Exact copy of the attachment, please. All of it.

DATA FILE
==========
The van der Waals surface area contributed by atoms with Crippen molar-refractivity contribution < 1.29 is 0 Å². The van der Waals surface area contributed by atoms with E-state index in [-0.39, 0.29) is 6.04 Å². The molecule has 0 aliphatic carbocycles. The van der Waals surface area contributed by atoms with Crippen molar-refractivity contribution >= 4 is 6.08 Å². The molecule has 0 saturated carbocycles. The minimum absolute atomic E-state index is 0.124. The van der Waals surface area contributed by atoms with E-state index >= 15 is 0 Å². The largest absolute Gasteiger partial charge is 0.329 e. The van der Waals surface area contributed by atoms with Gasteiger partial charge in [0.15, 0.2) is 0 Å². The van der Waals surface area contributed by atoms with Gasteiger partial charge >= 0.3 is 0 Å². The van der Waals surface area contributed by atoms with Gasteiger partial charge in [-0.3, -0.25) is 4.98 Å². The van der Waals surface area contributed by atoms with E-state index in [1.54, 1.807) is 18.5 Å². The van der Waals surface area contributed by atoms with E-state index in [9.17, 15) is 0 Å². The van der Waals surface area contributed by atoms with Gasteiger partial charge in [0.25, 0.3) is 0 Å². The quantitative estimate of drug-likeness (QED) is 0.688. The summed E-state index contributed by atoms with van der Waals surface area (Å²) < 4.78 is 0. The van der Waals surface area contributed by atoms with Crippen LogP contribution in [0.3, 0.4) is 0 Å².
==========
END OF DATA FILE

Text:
The van der Waals surface area contributed by atoms with Crippen molar-refractivity contribution < 1.29 is 0 Å². The van der Waals surface area contributed by atoms with E-state index in [-0.39, 0.29) is 6.04 Å². The molecule has 0 aliphatic carbocycles. The van der Waals surface area contributed by atoms with Crippen molar-refractivity contribution >= 4 is 6.08 Å². The molecule has 0 saturated carbocycles. The minimum absolute atomic E-state index is 0.124. The van der Waals surface area contributed by atoms with E-state index >= 15 is 0 Å². The largest absolute Gasteiger partial charge is 0.329 e. The van der Waals surface area contributed by atoms with Gasteiger partial charge in [0.15, 0.2) is 0 Å². The van der Waals surface area contributed by atoms with Gasteiger partial charge >= 0.3 is 0 Å². The van der Waals surface area contributed by atoms with Gasteiger partial charge in [-0.3, -0.25) is 4.98 Å². The van der Waals surface area contributed by atoms with E-state index in [1.54, 1.807) is 18.5 Å². The van der Waals surface area contributed by atoms with E-state index in [9.17, 15) is 0 Å². The van der Waals surface area contributed by atoms with Gasteiger partial charge in [0.25, 0.3) is 0 Å². The quantitative estimate of drug-likeness (QED) is 0.688. The summed E-state index contributed by atoms with van der Waals surface area (Å²) < 4.78 is 0. The van der Waals surface area contributed by atoms with Crippen LogP contribution in [0.3, 0.4) is 0 Å².